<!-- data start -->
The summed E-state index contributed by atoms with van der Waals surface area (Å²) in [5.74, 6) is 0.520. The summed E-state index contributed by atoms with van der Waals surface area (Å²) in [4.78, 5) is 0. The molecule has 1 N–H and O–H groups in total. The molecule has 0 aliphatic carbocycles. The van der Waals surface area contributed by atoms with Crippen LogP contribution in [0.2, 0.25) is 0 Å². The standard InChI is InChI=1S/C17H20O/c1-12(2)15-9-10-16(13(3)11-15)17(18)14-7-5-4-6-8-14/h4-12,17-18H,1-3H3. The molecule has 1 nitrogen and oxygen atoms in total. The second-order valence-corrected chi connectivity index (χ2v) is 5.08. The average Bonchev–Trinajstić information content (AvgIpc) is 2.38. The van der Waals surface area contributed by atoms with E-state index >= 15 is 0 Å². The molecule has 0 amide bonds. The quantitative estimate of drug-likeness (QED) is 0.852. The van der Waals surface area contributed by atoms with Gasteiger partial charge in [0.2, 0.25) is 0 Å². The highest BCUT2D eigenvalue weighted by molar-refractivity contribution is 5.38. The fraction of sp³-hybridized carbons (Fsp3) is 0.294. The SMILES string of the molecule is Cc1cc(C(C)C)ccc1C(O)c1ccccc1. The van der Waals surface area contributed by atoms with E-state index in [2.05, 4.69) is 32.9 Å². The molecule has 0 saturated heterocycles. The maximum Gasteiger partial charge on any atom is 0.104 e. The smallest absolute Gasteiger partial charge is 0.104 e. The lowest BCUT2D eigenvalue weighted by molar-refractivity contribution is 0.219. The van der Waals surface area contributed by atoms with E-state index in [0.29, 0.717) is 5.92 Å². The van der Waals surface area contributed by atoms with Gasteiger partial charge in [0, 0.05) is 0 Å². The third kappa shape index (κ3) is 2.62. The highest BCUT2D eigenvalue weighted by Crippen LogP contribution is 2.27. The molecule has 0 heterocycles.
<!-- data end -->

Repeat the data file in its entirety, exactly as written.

The summed E-state index contributed by atoms with van der Waals surface area (Å²) in [5.74, 6) is 0.520. The summed E-state index contributed by atoms with van der Waals surface area (Å²) in [4.78, 5) is 0. The molecule has 1 N–H and O–H groups in total. The molecule has 0 aliphatic carbocycles. The van der Waals surface area contributed by atoms with Crippen LogP contribution in [0.2, 0.25) is 0 Å². The standard InChI is InChI=1S/C17H20O/c1-12(2)15-9-10-16(13(3)11-15)17(18)14-7-5-4-6-8-14/h4-12,17-18H,1-3H3. The molecule has 1 nitrogen and oxygen atoms in total. The second-order valence-corrected chi connectivity index (χ2v) is 5.08. The average Bonchev–Trinajstić information content (AvgIpc) is 2.38. The van der Waals surface area contributed by atoms with E-state index >= 15 is 0 Å². The molecule has 0 amide bonds. The quantitative estimate of drug-likeness (QED) is 0.852. The van der Waals surface area contributed by atoms with Gasteiger partial charge in [0.2, 0.25) is 0 Å². The highest BCUT2D eigenvalue weighted by molar-refractivity contribution is 5.38. The fraction of sp³-hybridized carbons (Fsp3) is 0.294. The SMILES string of the molecule is Cc1cc(C(C)C)ccc1C(O)c1ccccc1. The van der Waals surface area contributed by atoms with E-state index in [2.05, 4.69) is 32.9 Å². The molecule has 0 saturated heterocycles. The maximum Gasteiger partial charge on any atom is 0.104 e. The smallest absolute Gasteiger partial charge is 0.104 e. The lowest BCUT2D eigenvalue weighted by molar-refractivity contribution is 0.219. The van der Waals surface area contributed by atoms with E-state index in [0.29, 0.717) is 5.92 Å². The van der Waals surface area contributed by atoms with Gasteiger partial charge in [0, 0.05) is 0 Å². The third kappa shape index (κ3) is 2.62. The highest BCUT2D eigenvalue weighted by Crippen LogP contribution is 2.27. The molecule has 0 heterocycles.